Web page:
My journey with Cushing’s Disease started in high school, though I didn’t know what it was at the time. From my junior to senior year, I gained over 100 pounds and didn’t know why. My doctors and parents attributed it to depression caused by my parents’ divorce. I started having awful migraines and was diagnosed with menstrual migraines. They thought maybe my hormones were out of whack. Little did they know how close to the actual cause they were.
I continued to struggle with health and weight issues throughout college, though I was able to lose some but not all of the weight. In 2007, after a long-term relationship ended, I packed on twenty pounds. By the following April, six months later, I had packed on sixty. By the time I was diagnosed with Cushing’s in September 2008, I had gained 100 pounds. I suffered from cluster migraines, profuse sweating, male pattern hair growth on my face and arms, muscle fatigue, body fatigue, feeble bones, digestion issues, hair loss and severe depression. Several doctors accused me of lying when I told them that I ate well and exercised four times a week. I did Zumba and kickboxing three times a week and hiked every Saturday, and I kept gaining; no “diet” programs helped. In fact, I gained 17 pounds on Weight Watchers. By the time I went to Vanderbilt’s Eskind Diabetes Clinic in September 2008, I was worn out and had given up hope. My doctor, Kathryn Dahir, knew what was wrong with me at first sight, listened to my story for over an hour, and diagnosed me on the spot. Tests confirmed her diagnosis three days later.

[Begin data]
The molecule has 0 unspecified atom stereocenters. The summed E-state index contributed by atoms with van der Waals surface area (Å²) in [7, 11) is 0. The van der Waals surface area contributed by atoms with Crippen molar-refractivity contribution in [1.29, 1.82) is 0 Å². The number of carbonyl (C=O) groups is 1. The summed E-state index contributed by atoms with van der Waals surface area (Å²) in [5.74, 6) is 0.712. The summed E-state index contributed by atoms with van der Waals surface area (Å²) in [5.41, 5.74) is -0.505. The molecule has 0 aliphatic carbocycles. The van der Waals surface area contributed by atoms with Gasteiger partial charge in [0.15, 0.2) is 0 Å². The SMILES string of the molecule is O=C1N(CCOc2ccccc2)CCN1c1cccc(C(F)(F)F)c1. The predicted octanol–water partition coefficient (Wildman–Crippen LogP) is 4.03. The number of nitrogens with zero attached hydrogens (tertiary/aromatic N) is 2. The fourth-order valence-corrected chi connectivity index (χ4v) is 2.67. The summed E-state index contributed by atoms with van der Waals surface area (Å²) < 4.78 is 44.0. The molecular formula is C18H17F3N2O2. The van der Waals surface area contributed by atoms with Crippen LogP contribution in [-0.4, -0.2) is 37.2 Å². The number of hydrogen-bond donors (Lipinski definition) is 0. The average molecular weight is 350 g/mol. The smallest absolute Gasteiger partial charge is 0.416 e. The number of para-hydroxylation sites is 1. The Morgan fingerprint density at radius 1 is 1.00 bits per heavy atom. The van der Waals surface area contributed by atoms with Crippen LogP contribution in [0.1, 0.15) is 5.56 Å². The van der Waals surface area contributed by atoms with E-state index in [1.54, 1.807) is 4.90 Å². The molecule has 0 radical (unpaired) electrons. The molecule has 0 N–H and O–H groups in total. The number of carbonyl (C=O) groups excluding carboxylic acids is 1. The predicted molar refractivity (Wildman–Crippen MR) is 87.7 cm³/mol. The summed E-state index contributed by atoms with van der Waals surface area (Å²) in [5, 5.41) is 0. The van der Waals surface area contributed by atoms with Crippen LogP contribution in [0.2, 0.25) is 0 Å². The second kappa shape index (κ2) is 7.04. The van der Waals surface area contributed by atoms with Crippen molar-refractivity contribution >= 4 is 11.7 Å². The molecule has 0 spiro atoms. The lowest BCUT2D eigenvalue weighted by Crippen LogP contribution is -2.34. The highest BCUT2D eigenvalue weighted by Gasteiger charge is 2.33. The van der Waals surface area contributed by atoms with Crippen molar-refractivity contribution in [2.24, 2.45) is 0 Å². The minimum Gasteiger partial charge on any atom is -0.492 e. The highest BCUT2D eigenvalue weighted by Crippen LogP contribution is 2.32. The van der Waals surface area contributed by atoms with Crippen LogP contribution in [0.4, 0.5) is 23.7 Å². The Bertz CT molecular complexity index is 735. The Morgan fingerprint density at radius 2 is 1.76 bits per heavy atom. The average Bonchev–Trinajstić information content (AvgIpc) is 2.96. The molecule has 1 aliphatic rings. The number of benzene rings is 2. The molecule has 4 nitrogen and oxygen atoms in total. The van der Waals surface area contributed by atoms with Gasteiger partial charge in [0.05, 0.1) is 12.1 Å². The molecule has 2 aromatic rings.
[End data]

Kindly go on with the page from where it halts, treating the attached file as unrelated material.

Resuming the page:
I had my first pituitary surgery at Vanderbilt in December 2008, but suffered immediate health problems and was hospitalized twice on my way to healing. In August 2011, I was diagnosed with a recurrence after struggling for sixteen months with the same symptoms I had prior to my first diagnosis. I went to Swedish Cherry Hill in Seattle, Washington to have my second surgery and got my “cure.” I have not had a BLA, and now, 26 months after my second surgery, I am becoming Cushingoid again. It’s a tough battle, and I’m still waiting for my forever cure. I have great days and I have bad days, but I am trying to stay the course so I can get my cure and fight for others who have the misfortune of developing this awful disease. I have blogged since I received my first diagnosis and received approximately 75,000 hits in 2013 alone. It’s an incredible feeling knowing that my experiences help people all across the world.Please check out my blog at: http://cushieworld.wordpress.com
Newsletter: Spring, 2014